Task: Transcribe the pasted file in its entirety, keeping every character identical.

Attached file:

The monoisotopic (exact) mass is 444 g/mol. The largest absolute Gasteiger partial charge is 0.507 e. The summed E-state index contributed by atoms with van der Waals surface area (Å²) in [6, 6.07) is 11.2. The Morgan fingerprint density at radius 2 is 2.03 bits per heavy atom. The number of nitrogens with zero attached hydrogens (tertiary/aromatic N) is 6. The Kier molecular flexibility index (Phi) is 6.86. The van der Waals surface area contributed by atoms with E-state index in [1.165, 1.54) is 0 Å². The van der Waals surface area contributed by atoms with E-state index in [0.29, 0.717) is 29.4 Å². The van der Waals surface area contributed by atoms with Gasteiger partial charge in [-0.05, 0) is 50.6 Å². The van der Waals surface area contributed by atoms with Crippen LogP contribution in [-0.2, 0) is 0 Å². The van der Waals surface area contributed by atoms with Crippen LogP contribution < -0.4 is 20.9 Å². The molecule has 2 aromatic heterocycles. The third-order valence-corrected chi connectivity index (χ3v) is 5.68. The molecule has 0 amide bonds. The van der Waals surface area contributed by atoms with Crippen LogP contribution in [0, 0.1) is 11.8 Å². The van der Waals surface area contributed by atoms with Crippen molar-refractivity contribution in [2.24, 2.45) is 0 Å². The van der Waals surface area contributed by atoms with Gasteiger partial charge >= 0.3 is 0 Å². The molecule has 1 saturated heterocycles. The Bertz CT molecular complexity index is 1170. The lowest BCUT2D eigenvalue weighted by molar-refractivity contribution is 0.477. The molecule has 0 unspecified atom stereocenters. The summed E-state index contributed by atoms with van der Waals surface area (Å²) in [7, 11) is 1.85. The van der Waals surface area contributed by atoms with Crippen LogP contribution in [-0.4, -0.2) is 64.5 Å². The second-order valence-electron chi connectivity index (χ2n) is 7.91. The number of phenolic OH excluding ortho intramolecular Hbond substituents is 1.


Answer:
The monoisotopic (exact) mass is 444 g/mol. The largest absolute Gasteiger partial charge is 0.507 e. The summed E-state index contributed by atoms with van der Waals surface area (Å²) in [6, 6.07) is 11.2. The Morgan fingerprint density at radius 2 is 2.03 bits per heavy atom. The number of nitrogens with zero attached hydrogens (tertiary/aromatic N) is 6. The Kier molecular flexibility index (Phi) is 6.86. The van der Waals surface area contributed by atoms with E-state index in [1.165, 1.54) is 0 Å². The van der Waals surface area contributed by atoms with E-state index in [0.29, 0.717) is 29.4 Å². The van der Waals surface area contributed by atoms with Gasteiger partial charge in [-0.05, 0) is 50.6 Å². The van der Waals surface area contributed by atoms with Crippen LogP contribution in [-0.2, 0) is 0 Å². The van der Waals surface area contributed by atoms with Crippen LogP contribution < -0.4 is 20.9 Å². The molecule has 2 aromatic heterocycles. The third-order valence-corrected chi connectivity index (χ3v) is 5.68. The molecule has 0 amide bonds. The van der Waals surface area contributed by atoms with Crippen LogP contribution in [0, 0.1) is 11.8 Å². The van der Waals surface area contributed by atoms with Crippen molar-refractivity contribution in [2.24, 2.45) is 0 Å². The van der Waals surface area contributed by atoms with Gasteiger partial charge >= 0.3 is 0 Å². The molecule has 1 saturated heterocycles. The Bertz CT molecular complexity index is 1170. The lowest BCUT2D eigenvalue weighted by molar-refractivity contribution is 0.477. The molecule has 0 unspecified atom stereocenters. The summed E-state index contributed by atoms with van der Waals surface area (Å²) in [7, 11) is 1.85. The van der Waals surface area contributed by atoms with Crippen LogP contribution in [-0.4, -0.2) is 64.5 Å². The second-order valence-electron chi connectivity index (χ2n) is 7.91. The number of phenolic OH excluding ortho intramolecular Hbond substituents is 1.